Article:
Immigrants have social, healthcare challenges
CMs work to understand their culture
The key to managing the care of a multicultural population is to understand the people with whom you are working and to be aware of the challenges they face, says Sherry Rumbaugh, RN, director of care coordination for Passport Health Plan, a Medicaid health plan with headquarters in Louisville, KY.
That's why the health plan requires every employee to go through diversity and cultural competency education that provides insight into the multicultural community they serve, adds Marcelline Coots, manager of public affairs for the health plan. In addition, the health plan provides training and culture-specific information for providers, and makes education available to immigrants about healthcare options, and an overview of the health plan to newly resettled refugees.
The Louisville area has a growing immigrant population, Rumbaugh says. In fact, students in the Louisville school system speak more than 90 languages. "We have a large Hispanic population in the area, as well as a large number of Somali and Vietnamese families," Rumbaugh says. "Families from Iraq, Sudan, and Burma are also settling here."
Many people have misconceptions about immigrants, Coots says. "They don't know that when refugees arrive in America, they are already in debt. They have to pay the U.S. government back for the cost of transporting them to this country. They receive support for only 180 days, during which time they have to become acclimated to life in America, to go to English as a Second Language classes, and find a job. After the 180 days of support runs out, if they can't speak English or get a job, they often become homeless."
One training session required of all Passport employees is called, "Our Newest Neighbors," and gives participants a glimpse of what the refugees have experienced, beginning in the refugee camps, their journey to America, and after they arrive in Louisville and receive assistance from the resettlement agency.
Rumbaugh reports that the diversity training provides great insight for case managers who work daily with refugees who are chronically ill and/or high utilizers of healthcare services. "Refugees face the same problems as our other members on Medicaid, but the refugees' problems are worse because they are in a new place where they don't understand the language or the culture, and they are bewildered by the healthcare system," she says.
Case managers work with Paige Kolok, a former Peace Corps volunteer, who is Passport's cultural and linguistic services coordinator. Before joining the Passport team, Kolok worked at a local resettlement agency. Coots says: "She understands what refugees, immigrants, and undocumented members are going through. The fact that she worked with the resettlement agency gives her great insight into the situation."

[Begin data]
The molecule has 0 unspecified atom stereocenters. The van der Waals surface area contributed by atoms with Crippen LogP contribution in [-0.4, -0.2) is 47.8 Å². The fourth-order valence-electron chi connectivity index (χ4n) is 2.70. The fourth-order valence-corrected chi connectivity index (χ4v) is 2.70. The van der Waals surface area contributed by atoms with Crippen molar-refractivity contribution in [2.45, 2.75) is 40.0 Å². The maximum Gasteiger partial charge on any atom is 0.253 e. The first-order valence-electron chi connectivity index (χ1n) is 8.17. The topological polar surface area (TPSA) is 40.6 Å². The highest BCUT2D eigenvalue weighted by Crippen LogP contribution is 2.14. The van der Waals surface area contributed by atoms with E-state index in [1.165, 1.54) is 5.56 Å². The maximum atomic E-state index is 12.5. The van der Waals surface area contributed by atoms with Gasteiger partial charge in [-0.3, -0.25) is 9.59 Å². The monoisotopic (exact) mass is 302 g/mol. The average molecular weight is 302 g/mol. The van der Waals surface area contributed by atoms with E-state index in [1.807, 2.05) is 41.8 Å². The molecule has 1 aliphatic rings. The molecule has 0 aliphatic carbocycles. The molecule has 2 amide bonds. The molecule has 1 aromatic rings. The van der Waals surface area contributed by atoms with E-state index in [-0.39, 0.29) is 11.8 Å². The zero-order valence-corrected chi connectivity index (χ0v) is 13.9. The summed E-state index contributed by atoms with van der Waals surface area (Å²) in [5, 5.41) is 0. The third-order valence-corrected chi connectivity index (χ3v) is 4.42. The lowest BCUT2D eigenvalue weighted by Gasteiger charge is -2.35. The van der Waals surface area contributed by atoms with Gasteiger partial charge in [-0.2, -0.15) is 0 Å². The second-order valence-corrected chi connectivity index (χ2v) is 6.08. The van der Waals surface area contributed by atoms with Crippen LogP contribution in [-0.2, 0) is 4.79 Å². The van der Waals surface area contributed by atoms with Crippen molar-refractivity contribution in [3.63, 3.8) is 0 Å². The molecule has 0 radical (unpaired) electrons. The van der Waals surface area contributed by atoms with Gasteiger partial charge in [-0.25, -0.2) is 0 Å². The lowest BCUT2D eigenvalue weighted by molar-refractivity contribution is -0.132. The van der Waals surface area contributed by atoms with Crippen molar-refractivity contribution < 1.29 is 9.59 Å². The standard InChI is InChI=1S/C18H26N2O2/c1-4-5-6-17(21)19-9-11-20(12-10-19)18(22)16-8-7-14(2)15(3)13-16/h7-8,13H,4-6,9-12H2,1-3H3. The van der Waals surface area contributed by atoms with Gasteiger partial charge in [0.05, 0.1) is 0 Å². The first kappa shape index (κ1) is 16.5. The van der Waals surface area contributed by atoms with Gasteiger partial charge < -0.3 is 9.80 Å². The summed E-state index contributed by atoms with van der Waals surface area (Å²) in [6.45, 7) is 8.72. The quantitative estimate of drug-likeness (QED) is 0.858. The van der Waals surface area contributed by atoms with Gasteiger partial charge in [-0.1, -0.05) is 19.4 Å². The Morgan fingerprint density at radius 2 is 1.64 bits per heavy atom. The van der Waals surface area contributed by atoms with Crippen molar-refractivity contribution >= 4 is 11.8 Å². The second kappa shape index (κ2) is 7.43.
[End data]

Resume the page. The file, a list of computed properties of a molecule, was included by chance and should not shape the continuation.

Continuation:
When the case managers have trouble getting patients to have screenings or tests, they can call on Kolok to help them understand the problem and how to overcome it. For example, with some cultures, women don't feel comfortable making decisions, and the husband has to be involved in setting appointments, "It's very rewarding for the case managers and social workers when we use our understanding of a member's culture to make an impact on his or her healthcare," Rumbaugh says.
The case managers' goal is to help the members understand the healthcare system and learn to manage their care. Often, they have to take care of social needs first. "If people are worried about having a roof over their head, or where their next meal is coming from, it's hard to get them to adhere to their treatment plan. We can't stabilize someone medically without first addressing their social and economic needs," she says.
For example, one case manager worked with a refugee who was about to become homeless because the local housing partnership did not provide him with information in a language he could understand. The case manager contacted Passport's Kolok who worked with the local housing authority to remedy the situation.
The case managers work with the health plan's provider relations department to identify physicians who speak the language of the members, whenever possible. When they work with members who are not fluent in English, they use a tele-interpreter service to enhance communication "The telephone interpreter translates questions and answers as we educate members on managing their care and the importance of adhering to their treatment plan," Rumbaugh says.